ise-view-Article Detail Bottom List

Innovation management

Source:Ringier Food

Date Published:3/27/2018 04:03:46 PM

DR MIFLORA M. GATCHALIAN* explains innovation management and its vital role in developing products with high market potential  

Introduction

FOOD is the world’s biggest industry today, and is also one of the most highly competitive in the global market. Under these circumstances, a well-designed innovation management strategy leading to new food product development is imperative for the industry. Understanding the nature, kinds/types and proper practice of innovation is a good starting point in the journey towards sustainable competitiveness. Substantial knowledge about innovation processes will help you develop products with high market potential.  

There is a very low rate of successful R&D work undertaken in the food industry, such that out of 100% new products launched, 75% were considered to be failures (Winger and Wall, 2006). The low rate of radical change, coupled with the high failure rate of food products following market launch implies that the methodology for new food product development urgently needs to become more focused, quantitative, rapid and knowledge based (Stockmeyer, 2001). Companies which are able to increase the number of successful innovations, as well as to improve the effectiveness of their innovation process will lead in the race for competitiveness ranking (Menrad 2007). Therefore, it is very important that innovation management leading to new food product development be given more attention if high market competitiveness is to be achieved (Gatchalian, 2013)

Definition and kinds/types of innovation

Definition. An extensive search of literature revealed various definitions of “innovation” (Harrington, 2015, Miller, 2008, Other sources, 2016). Among the many concepts presented, one may integrate the common characteristics to define innovation as a unique, creative idea that adds value to the operation’s external customers  and  to the stakeholders while generating more profit;

Kinds of innovation according to approach. Authorities agree that there are two major kinds of innovation based on the approach utilised, namely: a) Incremental innovation which is focused on continuous improvement of an existing product and sometimes referred to as the “me too” syndrome and b) Radical innovation which is actually a breakthrough improvement that involves deliberate collection of as much information and knowledge about consumer needs and requires enhancement of imagination while generating initiatives to create new ideas. Outputs from both kinds are expected to have consumer value to sustain their place in the market. However, radical innovation has higher achievable impact in meeting consumer requirements.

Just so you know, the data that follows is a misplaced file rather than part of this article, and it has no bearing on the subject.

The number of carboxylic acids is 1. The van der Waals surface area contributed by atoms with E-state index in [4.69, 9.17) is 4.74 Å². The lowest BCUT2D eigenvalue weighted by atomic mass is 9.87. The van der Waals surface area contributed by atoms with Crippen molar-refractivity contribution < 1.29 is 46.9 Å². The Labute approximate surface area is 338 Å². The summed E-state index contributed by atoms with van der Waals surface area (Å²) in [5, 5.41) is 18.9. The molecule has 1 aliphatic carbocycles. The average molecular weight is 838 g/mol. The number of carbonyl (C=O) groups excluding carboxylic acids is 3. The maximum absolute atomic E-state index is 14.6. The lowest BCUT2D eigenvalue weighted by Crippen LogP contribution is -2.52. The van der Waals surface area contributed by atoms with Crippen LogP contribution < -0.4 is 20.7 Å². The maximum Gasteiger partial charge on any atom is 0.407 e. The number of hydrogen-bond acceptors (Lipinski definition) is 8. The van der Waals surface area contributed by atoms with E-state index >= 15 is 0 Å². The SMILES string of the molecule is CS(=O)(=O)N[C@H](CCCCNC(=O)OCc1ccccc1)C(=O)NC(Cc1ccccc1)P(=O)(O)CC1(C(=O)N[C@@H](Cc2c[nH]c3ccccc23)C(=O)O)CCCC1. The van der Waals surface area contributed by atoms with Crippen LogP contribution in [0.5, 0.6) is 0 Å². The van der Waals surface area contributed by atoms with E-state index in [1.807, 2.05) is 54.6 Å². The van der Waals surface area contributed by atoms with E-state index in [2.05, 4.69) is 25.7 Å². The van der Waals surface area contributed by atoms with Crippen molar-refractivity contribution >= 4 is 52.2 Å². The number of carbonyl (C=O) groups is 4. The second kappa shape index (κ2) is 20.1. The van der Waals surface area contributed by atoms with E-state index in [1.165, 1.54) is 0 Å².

Innovation managment

Figures 1 and 2

Types of innovation based on results

It has been generally accepted that there are four types of innovation based on the results and these include innovations in: Product, Process, Management and Marketing.

Product innovation results in new products or services or in the enhancements to old products or services. An example is shown in Figure 1. Process innovation results in improved processes in the organisation such as in operations, human resource management and finance. An example is presented in Figure 2. Management Innovation improves the way the organisation is managed and some examples include: Six Sigma, Japan’s poka yoke, Filipino culture-based “SUGOD”, etc.

A brief description of “SUGOD” (meaning “move-on-together” in the Philippine language) shown in Figure 3. Marketing innovation is related to marketing functions of promotions, pricing and distribution, as well as, to product functions other than product development.

SUGOD” ( Pilipino acronym) towards total quality management (TQM)

 Phase 1 Survey of company quality practices/climate

 Phase 2 Unite in strategic planning for quality, sharing of Vision/ Mission

 Phase 3 Grow in skills and capabilities for enhanced competence

 Phase 4 Operationalise programs towards sustainable improvements

 Phase 5 Develop* approaches for ensuring continual quality improvement

______________________

*Review “S-U-G-O…”, then Proceed again to “S”(Phase I) for the 2nd cycle and so on to the nth cycle. In TQM, continual improvement has no end!

Fig. 3 Sample Management innovation: a culture-based approach towards TQM.

Environment for innovation

Innovation succeeds best if the environment is supportive where everyone in the organisation is given the opportunity to contribute their individual capabilities in a joint effort to create and produce new products. Three major considerations may be explored for the purpose of obtaining interest in innovation and these include: (1) Role of Company Leaders; (2) Contributors to Innovation and (3) Climate for Innovation.

Role of company leaders: The global practice in successful organisations today focus on the importance of “respect for people”. This is why Total Quality Management (TQM) practices have re-surfaced and can be assessed using various approaches like those based on the Malcolm Baldrige National Quality Award (MBNQA).

In the Philippines, the Philippine Quality Challenge (PQC) was developed as a simplified approach to the Philippine Quality Award which is patterned after MBNQA. “SUGOD” is a proposed roadmap towards TQM designed to recognise the Filipino culture in its application and can be assessed using the PQC criteria. Figure 4 presents a sample situation where the innovation process was given full support by management in one of the successful companies in the `Philippines.

Contributors to innovation: In any company, everyone can have a role to play in the innovation process, either as: Creators that generate opportunities, Connectors who link opportunities to solutions, Developers that make solutions practical, and Doers who implement solutions. A self-assessment tool is used to show where one will make his/her best contributions to innovation. Observations show that Creators and Doers are practical, while Connectors and Developers are thinkers.

Climate for innovation: If employees are recognised for their own strengths and given the opportunity to grow in competence, there would be a great chance of their active participation in the innovation process. It is important that Innovation Team members must have open minds, so that their combined capabilities will accelerate the development of a new product. Figure 5 shows employees in one company given the opportunity to “brainstorm” on their ideas pertaining to possible innovation. The more brain-power participating, the greater the amount of information to be extracted and shared.